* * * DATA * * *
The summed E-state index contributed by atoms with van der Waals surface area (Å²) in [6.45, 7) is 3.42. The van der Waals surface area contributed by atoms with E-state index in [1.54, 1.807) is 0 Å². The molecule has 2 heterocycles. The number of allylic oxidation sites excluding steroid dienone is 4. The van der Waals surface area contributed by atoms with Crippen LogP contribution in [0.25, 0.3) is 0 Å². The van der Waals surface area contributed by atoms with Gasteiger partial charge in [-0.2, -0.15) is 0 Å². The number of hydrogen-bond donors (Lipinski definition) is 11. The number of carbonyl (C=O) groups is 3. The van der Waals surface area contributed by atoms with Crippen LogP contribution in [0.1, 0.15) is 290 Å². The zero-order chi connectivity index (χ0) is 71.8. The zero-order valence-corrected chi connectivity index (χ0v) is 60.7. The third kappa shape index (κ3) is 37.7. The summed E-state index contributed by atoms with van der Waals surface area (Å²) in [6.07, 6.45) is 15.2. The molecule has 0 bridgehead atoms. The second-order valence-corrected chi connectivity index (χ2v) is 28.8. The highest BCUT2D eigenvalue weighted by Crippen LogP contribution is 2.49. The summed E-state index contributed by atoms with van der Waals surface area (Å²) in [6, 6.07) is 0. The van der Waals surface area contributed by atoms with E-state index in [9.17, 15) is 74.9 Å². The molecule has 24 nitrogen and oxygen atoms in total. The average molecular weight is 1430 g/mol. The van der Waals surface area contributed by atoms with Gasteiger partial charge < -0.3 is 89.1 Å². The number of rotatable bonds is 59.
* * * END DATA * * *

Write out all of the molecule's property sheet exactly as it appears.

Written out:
The summed E-state index contributed by atoms with van der Waals surface area (Å²) in [6.45, 7) is 3.42. The van der Waals surface area contributed by atoms with E-state index in [1.54, 1.807) is 0 Å². The molecule has 2 heterocycles. The number of allylic oxidation sites excluding steroid dienone is 4. The van der Waals surface area contributed by atoms with Crippen LogP contribution in [0.25, 0.3) is 0 Å². The van der Waals surface area contributed by atoms with Gasteiger partial charge in [-0.2, -0.15) is 0 Å². The number of hydrogen-bond donors (Lipinski definition) is 11. The number of carbonyl (C=O) groups is 3. The van der Waals surface area contributed by atoms with Crippen LogP contribution in [0.1, 0.15) is 290 Å². The zero-order chi connectivity index (χ0) is 71.8. The zero-order valence-corrected chi connectivity index (χ0v) is 60.7. The third kappa shape index (κ3) is 37.7. The summed E-state index contributed by atoms with van der Waals surface area (Å²) in [6.07, 6.45) is 15.2. The molecule has 0 bridgehead atoms. The second-order valence-corrected chi connectivity index (χ2v) is 28.8. The highest BCUT2D eigenvalue weighted by Crippen LogP contribution is 2.49. The summed E-state index contributed by atoms with van der Waals surface area (Å²) in [6, 6.07) is 0. The van der Waals surface area contributed by atoms with E-state index in [9.17, 15) is 74.9 Å². The molecule has 24 nitrogen and oxygen atoms in total. The average molecular weight is 1430 g/mol. The van der Waals surface area contributed by atoms with Gasteiger partial charge < -0.3 is 89.1 Å². The number of rotatable bonds is 59.